For more people will learn how to start a revolution than how to withstand it. It must, therefore, be enjoined upon good men 41 that if by any chance they should inadvisedly fall into friendships of this kind, they must not think themselves so bound that they cannot withdraw from friends who are sinning in some important matter of public concern; for wicked men, on the other hand, a penalty must be enacted, and assuredly it will not be lighter for the followers than for the leaders in treason.
Who was more eminent in Greece than Themistocles, who more powerful? But he, after having saved Greece from slavery by his leadership in the war with Persia, and after having been banished because of his unpopularity, would not submit to the injustice of an ungrateful country, as he was in duty bound to do: Not one single supporter could be found to aid these men against their country; therefore, each took his own life.
Some of these men teach that too much intimacy in friendships should be avoided, lest it be necessary for one man to be full of anxiety for many; that each one of us has business of his own, enough and to spare; that it is annoying to be too much involved in the affairs of other people; that it is best to hold the reins of friendship as loosely as possible, so that we may either draw them up or slacken them at will; for, they say, an essential of a happy life is freedom from care, and this the soul cannot enjoy if one man is, as it were, in travail for many.
Why, they seem to take the sun out of the universe when they deprive life of friendship, than which we have from the immortal gods no better, no more delightful boon. For of what value is their vaunted “freedom from care”? In appearance it is indeed an alluring thing, but in reality often to be shunned. For it is inconsistent not to undertake any honourable business or course of conduct, or to lay it aside when undertaken, in order to avoid anxiety.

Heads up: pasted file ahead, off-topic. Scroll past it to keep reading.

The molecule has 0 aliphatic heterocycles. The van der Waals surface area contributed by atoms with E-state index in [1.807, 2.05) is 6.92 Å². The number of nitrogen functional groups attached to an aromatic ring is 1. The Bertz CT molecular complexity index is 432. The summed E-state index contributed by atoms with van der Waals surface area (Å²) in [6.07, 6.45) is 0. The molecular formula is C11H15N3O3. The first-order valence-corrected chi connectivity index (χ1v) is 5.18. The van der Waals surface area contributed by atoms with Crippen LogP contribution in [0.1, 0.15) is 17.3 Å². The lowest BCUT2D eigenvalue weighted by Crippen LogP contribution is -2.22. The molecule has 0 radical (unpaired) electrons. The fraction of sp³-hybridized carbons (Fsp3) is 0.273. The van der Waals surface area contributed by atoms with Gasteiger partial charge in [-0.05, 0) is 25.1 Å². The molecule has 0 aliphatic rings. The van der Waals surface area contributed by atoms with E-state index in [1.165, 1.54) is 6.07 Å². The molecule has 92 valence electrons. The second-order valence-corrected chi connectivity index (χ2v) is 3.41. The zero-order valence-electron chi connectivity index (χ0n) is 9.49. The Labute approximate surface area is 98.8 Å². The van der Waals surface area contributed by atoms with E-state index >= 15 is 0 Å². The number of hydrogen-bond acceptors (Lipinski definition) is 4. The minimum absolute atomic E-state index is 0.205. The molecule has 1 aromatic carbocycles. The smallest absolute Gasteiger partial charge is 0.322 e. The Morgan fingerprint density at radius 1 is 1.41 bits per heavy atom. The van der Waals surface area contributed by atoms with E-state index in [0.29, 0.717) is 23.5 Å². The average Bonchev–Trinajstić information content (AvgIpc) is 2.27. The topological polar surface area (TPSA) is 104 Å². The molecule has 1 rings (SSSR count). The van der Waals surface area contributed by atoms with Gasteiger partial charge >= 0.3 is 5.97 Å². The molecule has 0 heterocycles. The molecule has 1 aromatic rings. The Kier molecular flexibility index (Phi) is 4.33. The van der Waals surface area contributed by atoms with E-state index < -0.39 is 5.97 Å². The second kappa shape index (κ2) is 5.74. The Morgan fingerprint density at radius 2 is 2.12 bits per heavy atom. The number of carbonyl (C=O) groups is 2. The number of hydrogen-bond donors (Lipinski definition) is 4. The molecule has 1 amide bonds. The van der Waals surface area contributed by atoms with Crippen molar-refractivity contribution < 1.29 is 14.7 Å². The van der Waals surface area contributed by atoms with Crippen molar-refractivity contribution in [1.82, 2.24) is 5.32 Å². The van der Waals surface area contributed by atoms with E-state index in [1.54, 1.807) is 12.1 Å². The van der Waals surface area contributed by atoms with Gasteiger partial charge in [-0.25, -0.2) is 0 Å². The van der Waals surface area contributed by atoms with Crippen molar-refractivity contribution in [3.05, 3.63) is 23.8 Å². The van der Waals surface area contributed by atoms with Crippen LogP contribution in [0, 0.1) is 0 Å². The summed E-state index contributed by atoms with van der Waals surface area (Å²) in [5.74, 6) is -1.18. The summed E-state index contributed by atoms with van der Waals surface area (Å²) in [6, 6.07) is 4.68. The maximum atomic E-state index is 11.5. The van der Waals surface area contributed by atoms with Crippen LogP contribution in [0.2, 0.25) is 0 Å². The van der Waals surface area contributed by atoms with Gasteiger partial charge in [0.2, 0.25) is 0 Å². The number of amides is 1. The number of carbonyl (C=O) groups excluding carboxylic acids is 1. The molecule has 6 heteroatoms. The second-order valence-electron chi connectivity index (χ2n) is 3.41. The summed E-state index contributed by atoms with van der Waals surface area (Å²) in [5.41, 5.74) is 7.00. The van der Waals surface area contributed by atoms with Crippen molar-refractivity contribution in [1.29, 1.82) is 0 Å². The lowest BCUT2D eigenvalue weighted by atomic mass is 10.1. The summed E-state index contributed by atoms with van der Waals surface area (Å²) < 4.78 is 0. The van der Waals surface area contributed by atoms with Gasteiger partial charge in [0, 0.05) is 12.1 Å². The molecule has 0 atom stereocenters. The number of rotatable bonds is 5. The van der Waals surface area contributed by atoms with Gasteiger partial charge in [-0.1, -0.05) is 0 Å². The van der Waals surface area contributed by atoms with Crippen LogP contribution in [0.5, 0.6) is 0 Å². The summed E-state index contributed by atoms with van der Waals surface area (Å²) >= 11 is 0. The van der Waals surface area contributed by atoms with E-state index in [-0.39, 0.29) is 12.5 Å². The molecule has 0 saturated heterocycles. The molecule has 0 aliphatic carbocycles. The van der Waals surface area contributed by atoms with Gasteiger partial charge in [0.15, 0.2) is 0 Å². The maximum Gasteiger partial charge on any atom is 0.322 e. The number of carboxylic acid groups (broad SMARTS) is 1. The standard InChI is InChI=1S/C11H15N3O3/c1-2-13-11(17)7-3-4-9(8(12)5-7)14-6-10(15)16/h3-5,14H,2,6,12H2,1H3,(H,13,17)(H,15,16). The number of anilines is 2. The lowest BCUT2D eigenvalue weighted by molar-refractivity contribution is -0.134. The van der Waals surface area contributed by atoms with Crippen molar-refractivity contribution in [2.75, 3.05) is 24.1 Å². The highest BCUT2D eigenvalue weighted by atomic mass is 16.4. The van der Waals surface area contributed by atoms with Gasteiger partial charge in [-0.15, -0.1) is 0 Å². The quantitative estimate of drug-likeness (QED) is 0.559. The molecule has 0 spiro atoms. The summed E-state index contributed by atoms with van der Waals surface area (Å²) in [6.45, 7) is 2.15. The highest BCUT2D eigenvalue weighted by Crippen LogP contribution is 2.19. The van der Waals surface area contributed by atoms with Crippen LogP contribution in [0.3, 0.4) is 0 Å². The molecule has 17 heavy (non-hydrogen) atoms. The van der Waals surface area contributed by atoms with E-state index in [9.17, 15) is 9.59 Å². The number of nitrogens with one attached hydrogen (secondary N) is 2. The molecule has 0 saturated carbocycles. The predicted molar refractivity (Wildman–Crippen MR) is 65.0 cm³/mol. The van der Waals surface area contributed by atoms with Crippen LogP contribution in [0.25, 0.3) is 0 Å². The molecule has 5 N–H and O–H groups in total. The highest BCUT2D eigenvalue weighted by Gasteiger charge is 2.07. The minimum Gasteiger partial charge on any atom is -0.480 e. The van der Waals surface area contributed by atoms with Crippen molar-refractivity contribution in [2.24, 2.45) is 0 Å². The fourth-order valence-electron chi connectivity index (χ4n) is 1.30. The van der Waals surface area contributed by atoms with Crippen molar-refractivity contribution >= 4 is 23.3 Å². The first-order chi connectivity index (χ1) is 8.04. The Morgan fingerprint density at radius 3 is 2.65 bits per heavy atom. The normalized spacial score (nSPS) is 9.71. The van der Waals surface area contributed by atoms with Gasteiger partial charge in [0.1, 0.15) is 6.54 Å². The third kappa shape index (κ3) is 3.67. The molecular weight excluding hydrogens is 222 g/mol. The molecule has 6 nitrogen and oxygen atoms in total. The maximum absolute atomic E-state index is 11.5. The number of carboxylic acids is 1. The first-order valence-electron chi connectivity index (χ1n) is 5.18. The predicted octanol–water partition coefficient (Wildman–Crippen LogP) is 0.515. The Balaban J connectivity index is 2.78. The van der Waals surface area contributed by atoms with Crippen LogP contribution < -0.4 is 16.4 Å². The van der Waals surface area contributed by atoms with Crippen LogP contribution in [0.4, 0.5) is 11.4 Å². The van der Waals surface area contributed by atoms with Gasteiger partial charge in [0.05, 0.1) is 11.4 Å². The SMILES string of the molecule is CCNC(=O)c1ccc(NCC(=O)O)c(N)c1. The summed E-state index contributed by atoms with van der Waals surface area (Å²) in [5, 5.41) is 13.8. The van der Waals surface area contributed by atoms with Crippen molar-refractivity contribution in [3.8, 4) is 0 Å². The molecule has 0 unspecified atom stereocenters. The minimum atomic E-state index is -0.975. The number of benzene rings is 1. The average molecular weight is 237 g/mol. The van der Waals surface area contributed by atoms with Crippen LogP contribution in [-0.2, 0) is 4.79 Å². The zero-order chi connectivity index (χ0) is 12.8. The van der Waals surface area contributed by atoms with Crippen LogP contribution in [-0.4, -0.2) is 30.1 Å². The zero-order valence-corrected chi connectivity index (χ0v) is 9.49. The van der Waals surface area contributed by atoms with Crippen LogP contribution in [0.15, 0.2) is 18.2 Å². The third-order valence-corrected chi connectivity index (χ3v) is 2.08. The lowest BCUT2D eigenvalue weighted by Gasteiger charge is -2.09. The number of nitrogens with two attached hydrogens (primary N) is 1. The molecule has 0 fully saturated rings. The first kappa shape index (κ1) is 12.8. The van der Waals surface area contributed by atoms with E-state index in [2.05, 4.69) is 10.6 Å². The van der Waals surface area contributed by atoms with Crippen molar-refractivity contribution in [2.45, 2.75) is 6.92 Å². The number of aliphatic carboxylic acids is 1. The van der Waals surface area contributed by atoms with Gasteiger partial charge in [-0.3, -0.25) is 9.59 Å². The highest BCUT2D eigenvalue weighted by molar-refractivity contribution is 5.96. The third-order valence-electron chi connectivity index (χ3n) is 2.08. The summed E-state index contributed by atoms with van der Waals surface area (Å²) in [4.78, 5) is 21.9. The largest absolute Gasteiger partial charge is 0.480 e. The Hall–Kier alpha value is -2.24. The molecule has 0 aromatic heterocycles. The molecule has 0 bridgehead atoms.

Nay, if we continually flee from trouble, we must also flee from Virtue, who necessarily meets with some trouble in rejecting and loathing things contrary to herself, as when kindness rejects ill-will, temperance lust, and bravery cowardice.
And so you may see that it is the just who are most pained at injustice, the brave at cowardice, the self-restrained at profligacy. It is, therefore, characteristic of the well-ordered mind both to rejoice at good deeds and to be pained at the reverse. Then it surely will be granted as a fact that good men love and join themselves to other good men, in a union which is almost that of relationship and nature.
For there is nothing more eager or more greedy than nature for what is like itself. But this same goodness belongs also to the generality of men. For it is not so much the material gain procured through a friend, as it is his love, and his love alone, that gives us delight; and that advantage which we derive from him becomes a pleasure only when his service is inspired by an ardent zeal.
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And it is far from being true that friendship is cultivated because of need; rather, is it cultivated by those who are most abundantly blessed with wealth and power and especially with virtue, which is man’s best defence; by those least in need of another’s help; and by those most generous and most given to acts of kindness.
Wherein, for example, would any zeal have displayed itself if Scipio amicitla never been in need of my advice or assistance either at home or abroad?
For what person is there, in amiciita name of cicdrone and men! Yet tyrants are courted under a pretence of affection, but only for a season. For when by chance they have fallen from power, as they generally do, then is it known how poor they were in friends.